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Abnormal Heart Beat and Shortness of Breath

author image Lindsay Boyers
Lindsay Boyers has a Bachelor of Science in nutrition from Framingham State College and a certificate in holistic nutrition from the American College of Healthcare Sciences. She is also a licensed aesthetician with advanced training in skincare and makeup. She plans to continue on with her education, complete a master's degree program in nutrition and, ultimately, become a registered dietitian.
Abnormal Heart Beat and Shortness of Breath
An out of breath runner behind a girl running on the road. Photo Credit: Manuel Faba Ortega/iStock/Getty Images

A heartbeat consists of a two-part pump action that takes less than one second, according to the Texas Heart Institute. Normally, the heart follows a distinct beating pattern that properly sends blood through the blood vessels and supplies the body tissues with oxygen. When the heartbeat is abnormal, it is referred to as an arrhythmia. An abnormal heartbeat can cause health problems, including shortness of breath.

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Physiology of a Heartbeat

The heart contains its own electrical system that is responsible for controlling the heartbeat. The heart has a natural pacemaker called the sinoatrial, or SA, node. The SA node sends out an electrical signal that triggers the atria, the upper chambers of the heart, to contract. The signal from the SA node then travels from the atria and to the lower heart chambers, called the ventricles. When the electrical signal reaches the ventricles, it causes them to contract. When the electrical systems in the heart are disrupted, it results in an abnormal heartbeat.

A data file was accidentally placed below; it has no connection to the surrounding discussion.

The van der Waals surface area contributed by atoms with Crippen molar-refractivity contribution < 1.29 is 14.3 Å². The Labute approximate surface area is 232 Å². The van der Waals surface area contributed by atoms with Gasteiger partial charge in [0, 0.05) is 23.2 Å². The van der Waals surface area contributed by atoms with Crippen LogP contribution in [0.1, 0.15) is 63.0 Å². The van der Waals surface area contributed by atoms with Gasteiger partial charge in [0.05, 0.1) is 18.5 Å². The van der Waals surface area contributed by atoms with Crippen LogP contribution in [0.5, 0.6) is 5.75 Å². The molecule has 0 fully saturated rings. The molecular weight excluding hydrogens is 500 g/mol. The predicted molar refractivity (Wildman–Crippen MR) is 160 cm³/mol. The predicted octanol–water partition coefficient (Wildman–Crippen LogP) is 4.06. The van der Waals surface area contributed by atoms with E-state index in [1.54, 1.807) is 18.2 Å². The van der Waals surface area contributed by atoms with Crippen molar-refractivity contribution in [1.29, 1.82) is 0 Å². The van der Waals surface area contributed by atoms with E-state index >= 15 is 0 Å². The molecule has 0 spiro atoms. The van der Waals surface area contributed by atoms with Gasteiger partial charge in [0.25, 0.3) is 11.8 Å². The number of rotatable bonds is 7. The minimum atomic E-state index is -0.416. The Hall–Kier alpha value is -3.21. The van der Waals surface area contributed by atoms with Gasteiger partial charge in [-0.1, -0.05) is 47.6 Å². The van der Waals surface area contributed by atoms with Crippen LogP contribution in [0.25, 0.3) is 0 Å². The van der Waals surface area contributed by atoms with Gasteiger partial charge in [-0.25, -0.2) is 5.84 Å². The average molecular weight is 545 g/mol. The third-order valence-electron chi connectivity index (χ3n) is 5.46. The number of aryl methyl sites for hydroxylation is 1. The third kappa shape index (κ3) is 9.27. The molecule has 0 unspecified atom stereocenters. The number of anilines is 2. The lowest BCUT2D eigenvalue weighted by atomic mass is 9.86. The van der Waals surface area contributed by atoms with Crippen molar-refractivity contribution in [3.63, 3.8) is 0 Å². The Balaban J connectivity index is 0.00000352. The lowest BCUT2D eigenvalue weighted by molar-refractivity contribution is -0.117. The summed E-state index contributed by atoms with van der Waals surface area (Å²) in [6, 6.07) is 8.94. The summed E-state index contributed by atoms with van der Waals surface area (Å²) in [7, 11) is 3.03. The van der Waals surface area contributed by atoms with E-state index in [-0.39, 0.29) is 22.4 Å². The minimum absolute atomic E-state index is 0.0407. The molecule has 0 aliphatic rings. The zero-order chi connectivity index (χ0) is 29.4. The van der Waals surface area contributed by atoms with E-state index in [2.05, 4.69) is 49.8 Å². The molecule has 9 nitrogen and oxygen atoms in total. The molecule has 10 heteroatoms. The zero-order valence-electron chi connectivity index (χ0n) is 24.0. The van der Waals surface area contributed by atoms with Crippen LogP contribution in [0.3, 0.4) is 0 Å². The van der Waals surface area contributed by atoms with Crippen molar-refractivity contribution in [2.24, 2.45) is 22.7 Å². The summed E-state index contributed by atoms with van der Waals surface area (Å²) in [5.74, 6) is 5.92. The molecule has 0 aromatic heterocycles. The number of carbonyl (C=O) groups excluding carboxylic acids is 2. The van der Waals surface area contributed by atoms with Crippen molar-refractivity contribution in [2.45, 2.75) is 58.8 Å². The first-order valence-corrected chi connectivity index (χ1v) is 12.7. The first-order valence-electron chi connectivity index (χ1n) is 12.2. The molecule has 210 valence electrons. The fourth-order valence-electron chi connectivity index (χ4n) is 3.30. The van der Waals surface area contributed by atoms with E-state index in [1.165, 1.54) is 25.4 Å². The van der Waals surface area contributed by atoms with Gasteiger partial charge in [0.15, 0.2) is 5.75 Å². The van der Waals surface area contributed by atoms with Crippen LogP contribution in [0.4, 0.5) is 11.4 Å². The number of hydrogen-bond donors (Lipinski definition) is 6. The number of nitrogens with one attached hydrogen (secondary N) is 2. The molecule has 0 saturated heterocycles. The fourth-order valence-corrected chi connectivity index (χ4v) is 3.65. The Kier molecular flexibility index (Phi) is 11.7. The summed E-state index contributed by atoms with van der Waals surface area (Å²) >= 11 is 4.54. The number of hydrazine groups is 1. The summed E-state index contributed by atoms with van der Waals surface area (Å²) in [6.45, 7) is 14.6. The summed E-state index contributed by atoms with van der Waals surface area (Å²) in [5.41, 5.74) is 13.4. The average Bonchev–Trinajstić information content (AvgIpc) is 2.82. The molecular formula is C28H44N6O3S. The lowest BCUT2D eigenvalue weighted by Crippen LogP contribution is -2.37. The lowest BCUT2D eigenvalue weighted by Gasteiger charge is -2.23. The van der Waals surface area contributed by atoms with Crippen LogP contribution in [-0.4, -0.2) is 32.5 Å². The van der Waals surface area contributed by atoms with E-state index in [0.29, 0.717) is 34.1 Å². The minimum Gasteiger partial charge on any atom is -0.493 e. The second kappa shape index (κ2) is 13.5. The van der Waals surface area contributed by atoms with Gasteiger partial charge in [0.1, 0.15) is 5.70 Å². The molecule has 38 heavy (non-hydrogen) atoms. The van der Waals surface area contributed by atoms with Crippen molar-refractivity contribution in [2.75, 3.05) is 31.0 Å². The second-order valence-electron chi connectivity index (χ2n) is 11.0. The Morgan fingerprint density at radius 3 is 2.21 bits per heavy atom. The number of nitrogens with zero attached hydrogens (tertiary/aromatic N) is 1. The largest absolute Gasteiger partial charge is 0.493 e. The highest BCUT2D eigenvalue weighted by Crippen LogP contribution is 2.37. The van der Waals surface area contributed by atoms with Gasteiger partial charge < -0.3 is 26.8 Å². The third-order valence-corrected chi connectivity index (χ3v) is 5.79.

Causes of An Abnormal Heart Beat

A number of factors can disrupt the heart’s electrical signal and arrhythmias can range from minor to severe. Minor arrhythmias are usually caused by alcohol abuse, smoking, excessive caffeine intake, increased stress or strenuous exercise. The most common cause of more severe arrhythmias is a specific heart disease, including coronary artery disease, abnormal heart valve function and heart failure, according to the American Academy of Family Physicians. Minor arrhythmias usually only cause shortness of breath during increased physical activity. Severe arrhythmias can cause shortness of breath in the absence of physical exertion.

Blood and Oxygen

Red blood cells contain an iron-rich protein center called hemoglobin. Hemoglobin is responsible for picking up oxygen in the body and binding it to the red blood cell. As the red blood cell moves through the body, it delivers this bound oxygen to all of the body tissues. Normal heartbeats ensure that blood moves through the body smoothly so that the blood can efficiently deliver oxygen to the tissues. When the heartbeat is abnormal, blood moves through the body erratically, and oxygen cannot be delivered to the tissues correctly. This causes the tissues to become starved of oxygen and leads to shortness of breath.


Shortness of breath is treated by correcting the underlying cause of the arrhythmias. Moderate arrhythmias may be treated with medications that correct the heart's electrical system and improve breathing. More severe arrhythmias may require implantation of medical devices, such as an artificial pacemaker, or surgery. An artificial pacemaker is an electronic device that is placed in the chest that takes over the role of the SA node and helps to maintain normal heartbeat. Once normal heartbeat is maintained, breathing should return to normal. Bypass surgery can correct the underlying heart conditions, such as coronary artery disease, that are causing the arrhythmia.


Extreme shortness of breath can lead to light-headedness and possible fainting. If the oxygen supply to the major organs is significantly decreased, it can lead to organ damage as well. Because of this, those with severe arrhythmias should avoid moderate exercise and strenuous activities.

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